We have a third year student: pre-med. After med school, she will become a doctor, but not just any doctor, a surgeon. She comes from a family of immigrants from Africa, Asia, and South America, but it doesn’t matter. "There was a sacrifice to come to America," her parents always tell her, and she needs to honor that sacrifice by becoming successful. Her parents have done everything they could to make sure she has the opportunity to be anything, not just anything, to be successful. Successful is understood to be financially stable. It doesn’t mean rich, it just needs to be good money so her children have happy childhoods and they can have even more opportunities than she did. In order to fulfill her parent’s wishes, she must aspire to be a doctor, a lawyer, or an engineer. Maybe she can do business, but that’s a little risky.
She is the first born out of three. Immediately, she is the role model figure for her siblings and all of her cousins too. Her parents not only have high hopes, but they love to brag about their future doctor to friends and family. At every family event, she is greeted with even higher hopes and expectations from her family. “How’s school?” They would ask. “I know you’re getting those straight A’s. You are making all of proud.” She hears at least 5 times. She is doing well, it is what she feels, but it is not the straight A’s everyone expects. Sure, she excelled in high school, but high school was easy if you paid attention in class. College was a lot harder. There was so much work, so many social events, and so many boys. She managed to juggle, but still fell below her parents' desired mark. Not to mention, she almost failed a class, but only because she couldn’t understand the concepts no matter how hard she tried. She mentioned this to her mother once, and her mother reminded her she cannot give up because there were so many sacrifices madeto get her to a great, expensive college, even with the scholarships.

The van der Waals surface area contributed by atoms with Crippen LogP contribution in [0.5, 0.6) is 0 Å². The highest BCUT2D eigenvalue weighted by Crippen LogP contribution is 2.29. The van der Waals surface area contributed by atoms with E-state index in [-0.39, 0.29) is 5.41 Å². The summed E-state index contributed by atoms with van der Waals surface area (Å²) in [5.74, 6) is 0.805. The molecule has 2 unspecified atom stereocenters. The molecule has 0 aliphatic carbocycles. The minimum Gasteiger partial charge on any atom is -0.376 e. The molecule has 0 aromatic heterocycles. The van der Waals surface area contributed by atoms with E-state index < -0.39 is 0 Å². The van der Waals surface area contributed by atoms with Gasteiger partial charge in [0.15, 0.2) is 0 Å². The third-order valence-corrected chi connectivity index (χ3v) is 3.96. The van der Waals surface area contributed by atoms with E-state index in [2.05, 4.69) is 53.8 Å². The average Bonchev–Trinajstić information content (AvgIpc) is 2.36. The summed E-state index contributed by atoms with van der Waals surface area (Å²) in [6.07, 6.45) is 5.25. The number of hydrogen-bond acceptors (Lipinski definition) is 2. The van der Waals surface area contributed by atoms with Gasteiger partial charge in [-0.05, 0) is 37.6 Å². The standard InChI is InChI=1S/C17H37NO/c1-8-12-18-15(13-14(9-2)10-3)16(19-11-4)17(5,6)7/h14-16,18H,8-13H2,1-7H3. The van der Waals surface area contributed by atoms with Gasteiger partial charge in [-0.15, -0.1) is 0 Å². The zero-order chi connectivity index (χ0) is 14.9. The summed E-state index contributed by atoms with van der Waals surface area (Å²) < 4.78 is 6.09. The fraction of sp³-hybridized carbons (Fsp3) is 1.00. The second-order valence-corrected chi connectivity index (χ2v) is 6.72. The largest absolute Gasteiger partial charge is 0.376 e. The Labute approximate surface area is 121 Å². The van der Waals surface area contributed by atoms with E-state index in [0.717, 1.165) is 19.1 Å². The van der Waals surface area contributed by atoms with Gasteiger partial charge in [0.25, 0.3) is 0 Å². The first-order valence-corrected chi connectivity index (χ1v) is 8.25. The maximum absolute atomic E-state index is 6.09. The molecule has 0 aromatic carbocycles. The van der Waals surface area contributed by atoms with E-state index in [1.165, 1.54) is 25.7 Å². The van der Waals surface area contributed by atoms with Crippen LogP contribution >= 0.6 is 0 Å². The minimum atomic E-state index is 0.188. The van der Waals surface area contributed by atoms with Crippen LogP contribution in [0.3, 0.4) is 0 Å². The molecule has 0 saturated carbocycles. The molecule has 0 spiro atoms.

For a while back, in high school, she didn’t know what she wanted to do. Her mother had been pushing medicine since she started school, and she did like science growing up, but did she want to do it because of herself or because of her parents? Hospitals made her feel weird; it was a constant battlefield between life and death. She didn’t spend much time in there; the only time she saw a doctor save a life was when her sister was born. She decided she would be interested in law. She loved to argue and she saw on the news how the law is failing citizens. She brought this idea up at a family dinner and immediately the idea was struck down. She would do medicine because that’s all she has wanted to do or maybe that’s because that was all she was told.
Graduation is approaching. Not at the end of the year, but close enough for her to be constantly feeling dread and apprehension. She doesn’t know what she wants to do. Her interests aren’t strong enough for any strong and successful career. She can’t tell her parents because she will be faced with disappointments. She can’t tell her friends, because they don’t understand her parents and culture. She can’t even talk to herself about it, the doubt will consume her. Her friends are excited to be done with school. They can get their own place and really delve into their careers. Their envisioned futures are bright and glorious. Their dreams are motivation to keep pushing and to plan out their future. She doesn’t share the same enthusiasm. The passion is not the same for her; the doubt is always there, and she can’t keep pushing it away.
The time to go forward is now. She doesn’t know where she is going, she is taking one step at a time. Slowly, she begins looking at options. What kind of career does she want? Where does she want to go to school? What kind of mark does she want to leave in the world?
Who is she? But more importantly, who does she want become? The answer is starting to unfold, one day at a time.